• absorption;
  • Antarctica;
  • diatoms;
  • photoacclimation;
  • photosynthetic efficiency;
  • photosynthetic rate;
  • quantum yield;
  • salinity adaptation;
  • sea ice;
  • temperature adaptation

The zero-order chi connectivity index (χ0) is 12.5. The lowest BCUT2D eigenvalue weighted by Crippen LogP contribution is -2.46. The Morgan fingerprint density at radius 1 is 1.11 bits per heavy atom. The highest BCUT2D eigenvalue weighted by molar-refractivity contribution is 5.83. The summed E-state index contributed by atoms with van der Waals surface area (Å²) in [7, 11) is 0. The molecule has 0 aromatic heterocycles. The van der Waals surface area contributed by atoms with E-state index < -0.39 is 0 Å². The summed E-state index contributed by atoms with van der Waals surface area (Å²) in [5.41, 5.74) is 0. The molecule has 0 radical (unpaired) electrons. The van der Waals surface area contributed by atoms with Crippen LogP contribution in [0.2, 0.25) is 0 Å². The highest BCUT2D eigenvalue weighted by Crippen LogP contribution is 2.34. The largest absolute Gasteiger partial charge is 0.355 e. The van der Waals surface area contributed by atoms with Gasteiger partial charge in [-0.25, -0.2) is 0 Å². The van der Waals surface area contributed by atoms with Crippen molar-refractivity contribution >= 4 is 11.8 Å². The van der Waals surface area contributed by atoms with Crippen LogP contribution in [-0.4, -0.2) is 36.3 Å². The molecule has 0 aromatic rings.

The responses of sea ice microalgae to variation in ambient irradiance (0 to 150 μE · m−2· s−1), temperature (–6° to + 6° C), and salinity (0 to 100 ppt) were tested to determine whether these variables act independently or in concert to influence rates of microalgal photosynthesis. The photosynthetic efficiency and maximum photosynthetic rate for sea ice microalgae increased as a function of incubation temperature between -6° and + 6° C. Furthermore, photosynthetic efficiency, maximum photosynthetic rate, and quantum yield were greatest at salinities between SO and 50 ppt. In contrast, the mean specific absorption coefficients were lowest near seawater salinities, and the saturating irradiance, Is, appeared to be inversely proportional to salinity. Results also suggest that the effects of salinity on the growth of sea ice microalgae are independent of those elicited by temperature or light, and that the functional relationship between salinity and light or temperature is multiplicative. This information is essential to the proper formulation of algorithms used to describe algal growth in environments where light, temperature, and salinity are changing simultaneously, such as within sea ice or within the water column at the marginal ice edge zone.